Saturday, February 13, 2010


I know, psychologically, how this dream was formed. I did my taxes last night, for the first time as a home buyer, which meant I found myself poring over all the details of when I bought the house, and reliving in my mind the anxiety of those months when it was never certain whether financing would actually come through.

So in the dream, I attempted to buy a house. It was located in a small Iowa town--Casey, apparently, based on the layout--which improbably contained an Indian restaurant, a Milio's sandwich shop and a sprawling indie bookstore with a large film section, but was otherwise a typical Midwestern burg, well-stocked with overall-wearing farmers.

One of which was my real-estate agent, portrayed by a straw-hatted Slim Pickens, who explained to me that, yes, I would almost certainly acquire the property, but there was a waiting period before I could take possession. In the meantime, he showed me the temporary housing he'd located for me: A shack. More specifically, the crawlspace under a shack, which was itself located inside a squirrel-infested corn crib. "There's no electricity, but yuh can see okay durin' the day. Yuh ain't claustrophobic, are yuh?"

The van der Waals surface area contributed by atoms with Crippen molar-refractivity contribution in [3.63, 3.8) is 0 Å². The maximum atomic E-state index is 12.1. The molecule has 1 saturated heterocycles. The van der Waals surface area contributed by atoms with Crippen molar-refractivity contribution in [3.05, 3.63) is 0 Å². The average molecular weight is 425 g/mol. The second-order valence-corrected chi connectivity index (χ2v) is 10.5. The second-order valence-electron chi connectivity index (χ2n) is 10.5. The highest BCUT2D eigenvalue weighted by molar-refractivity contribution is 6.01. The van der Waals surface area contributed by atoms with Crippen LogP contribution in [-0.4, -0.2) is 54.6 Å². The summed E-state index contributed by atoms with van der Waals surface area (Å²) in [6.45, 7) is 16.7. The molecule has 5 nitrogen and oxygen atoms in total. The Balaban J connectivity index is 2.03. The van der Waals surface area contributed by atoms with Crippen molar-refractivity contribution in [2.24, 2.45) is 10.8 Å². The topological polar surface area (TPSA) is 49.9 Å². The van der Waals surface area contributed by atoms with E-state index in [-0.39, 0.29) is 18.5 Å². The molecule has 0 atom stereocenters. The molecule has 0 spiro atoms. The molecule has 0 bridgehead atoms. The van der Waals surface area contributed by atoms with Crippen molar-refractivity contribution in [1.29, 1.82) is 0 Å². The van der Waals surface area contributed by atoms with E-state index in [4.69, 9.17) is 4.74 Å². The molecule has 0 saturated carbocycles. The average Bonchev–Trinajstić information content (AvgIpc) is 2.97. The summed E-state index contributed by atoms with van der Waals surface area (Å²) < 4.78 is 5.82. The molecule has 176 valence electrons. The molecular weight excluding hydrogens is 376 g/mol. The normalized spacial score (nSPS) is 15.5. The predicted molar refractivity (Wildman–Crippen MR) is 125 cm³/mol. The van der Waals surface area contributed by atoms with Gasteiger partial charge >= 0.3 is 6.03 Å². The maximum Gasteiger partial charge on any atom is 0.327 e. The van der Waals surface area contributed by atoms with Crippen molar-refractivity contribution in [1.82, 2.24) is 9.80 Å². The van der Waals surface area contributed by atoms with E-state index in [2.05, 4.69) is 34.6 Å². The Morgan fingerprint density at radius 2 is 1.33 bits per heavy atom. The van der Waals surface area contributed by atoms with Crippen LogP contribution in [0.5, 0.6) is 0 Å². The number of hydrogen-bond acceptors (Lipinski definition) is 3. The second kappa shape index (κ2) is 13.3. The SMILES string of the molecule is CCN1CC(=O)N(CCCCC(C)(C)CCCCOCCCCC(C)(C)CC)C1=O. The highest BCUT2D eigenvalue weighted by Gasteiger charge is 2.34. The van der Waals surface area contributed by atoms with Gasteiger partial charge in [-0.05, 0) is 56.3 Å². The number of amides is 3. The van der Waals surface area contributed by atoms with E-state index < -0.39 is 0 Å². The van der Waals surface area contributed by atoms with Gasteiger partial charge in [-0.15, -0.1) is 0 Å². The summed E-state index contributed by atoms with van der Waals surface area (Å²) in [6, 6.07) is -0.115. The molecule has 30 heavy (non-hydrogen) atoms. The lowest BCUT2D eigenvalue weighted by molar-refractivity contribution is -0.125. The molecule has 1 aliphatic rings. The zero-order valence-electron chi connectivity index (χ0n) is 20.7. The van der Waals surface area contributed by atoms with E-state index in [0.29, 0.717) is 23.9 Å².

The next day, I returned to the shack, accompanied by Mom, who was helping me move. As soon as we got to the shack, we noticed it, the corn crib and indeed the entire town plastered with Old Timey Wanted posters. "Hobos and Vagrants will be SHOT ON SIGHT," the posters claimed, and at the bottom was a crude line drawing of me.

Mom noticed my real estate agent had left me with a week's worth of entertainment during my stay--a box full of Max Brand novels!--then made ready to leave. "But Mom," I said, "don't you feel weird leaving me here? I may be killed."

"Nature takes its course," she shrugged, and walked slowly away. I watched her until she simply vanished, and I realized I was no longer in a corn crib in an unfamiliar town. I stood in the shallow ditch beside the rutted lane of the farm where I was raised. A familiar engine sounded in the distance: The school bus. My dog Spinner ran to greet it. I heard it slowing down.

I knew I was about to see myself, clad in a sweatshirt and striped pants, happy and romping with Spinner. I knew this would overwhelm me, either with joy or despair. Either extreme seemed too much to bear.

So I opened my eyes, and heard Delmar's paws clunking in the other room, and I knew I was awake. I stayed in bed several minutes more, listening to cars on the snow-coated streets, their tires hissing, hissing.